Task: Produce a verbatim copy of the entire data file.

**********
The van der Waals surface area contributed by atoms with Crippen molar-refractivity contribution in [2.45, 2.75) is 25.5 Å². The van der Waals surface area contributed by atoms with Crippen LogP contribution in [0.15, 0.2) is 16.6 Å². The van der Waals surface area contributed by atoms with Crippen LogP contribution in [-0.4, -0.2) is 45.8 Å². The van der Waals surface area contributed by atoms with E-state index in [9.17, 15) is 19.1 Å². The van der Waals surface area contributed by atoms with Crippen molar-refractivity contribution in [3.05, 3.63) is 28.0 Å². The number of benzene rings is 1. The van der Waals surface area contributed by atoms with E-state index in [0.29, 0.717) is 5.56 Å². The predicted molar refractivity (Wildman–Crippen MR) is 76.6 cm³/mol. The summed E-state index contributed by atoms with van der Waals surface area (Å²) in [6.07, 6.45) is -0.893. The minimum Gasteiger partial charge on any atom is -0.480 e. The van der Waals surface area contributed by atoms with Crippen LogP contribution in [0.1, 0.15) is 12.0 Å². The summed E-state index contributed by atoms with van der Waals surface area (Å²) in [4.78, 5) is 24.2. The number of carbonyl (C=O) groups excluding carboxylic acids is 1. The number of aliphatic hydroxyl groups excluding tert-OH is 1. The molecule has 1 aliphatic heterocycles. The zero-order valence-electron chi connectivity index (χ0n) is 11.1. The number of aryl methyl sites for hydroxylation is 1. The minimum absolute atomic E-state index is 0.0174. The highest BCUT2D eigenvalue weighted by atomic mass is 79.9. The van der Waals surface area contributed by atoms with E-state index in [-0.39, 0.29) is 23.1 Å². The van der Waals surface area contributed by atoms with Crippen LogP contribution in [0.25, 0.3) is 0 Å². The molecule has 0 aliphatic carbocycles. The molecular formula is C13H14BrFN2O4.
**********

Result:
The van der Waals surface area contributed by atoms with Crippen molar-refractivity contribution in [2.45, 2.75) is 25.5 Å². The van der Waals surface area contributed by atoms with Crippen LogP contribution in [0.15, 0.2) is 16.6 Å². The van der Waals surface area contributed by atoms with Crippen LogP contribution in [-0.4, -0.2) is 45.8 Å². The van der Waals surface area contributed by atoms with E-state index in [9.17, 15) is 19.1 Å². The van der Waals surface area contributed by atoms with Crippen molar-refractivity contribution in [3.05, 3.63) is 28.0 Å². The number of benzene rings is 1. The van der Waals surface area contributed by atoms with E-state index in [0.29, 0.717) is 5.56 Å². The predicted molar refractivity (Wildman–Crippen MR) is 76.6 cm³/mol. The summed E-state index contributed by atoms with van der Waals surface area (Å²) in [6.07, 6.45) is -0.893. The minimum Gasteiger partial charge on any atom is -0.480 e. The van der Waals surface area contributed by atoms with Crippen LogP contribution in [0.1, 0.15) is 12.0 Å². The summed E-state index contributed by atoms with van der Waals surface area (Å²) in [4.78, 5) is 24.2. The number of carbonyl (C=O) groups excluding carboxylic acids is 1. The number of aliphatic hydroxyl groups excluding tert-OH is 1. The molecule has 1 aliphatic heterocycles. The zero-order valence-electron chi connectivity index (χ0n) is 11.1. The number of aryl methyl sites for hydroxylation is 1. The minimum absolute atomic E-state index is 0.0174. The highest BCUT2D eigenvalue weighted by atomic mass is 79.9. The van der Waals surface area contributed by atoms with E-state index in [-0.39, 0.29) is 23.1 Å². The van der Waals surface area contributed by atoms with Crippen LogP contribution in [0.25, 0.3) is 0 Å². The molecule has 0 aliphatic carbocycles. The molecular formula is C13H14BrFN2O4.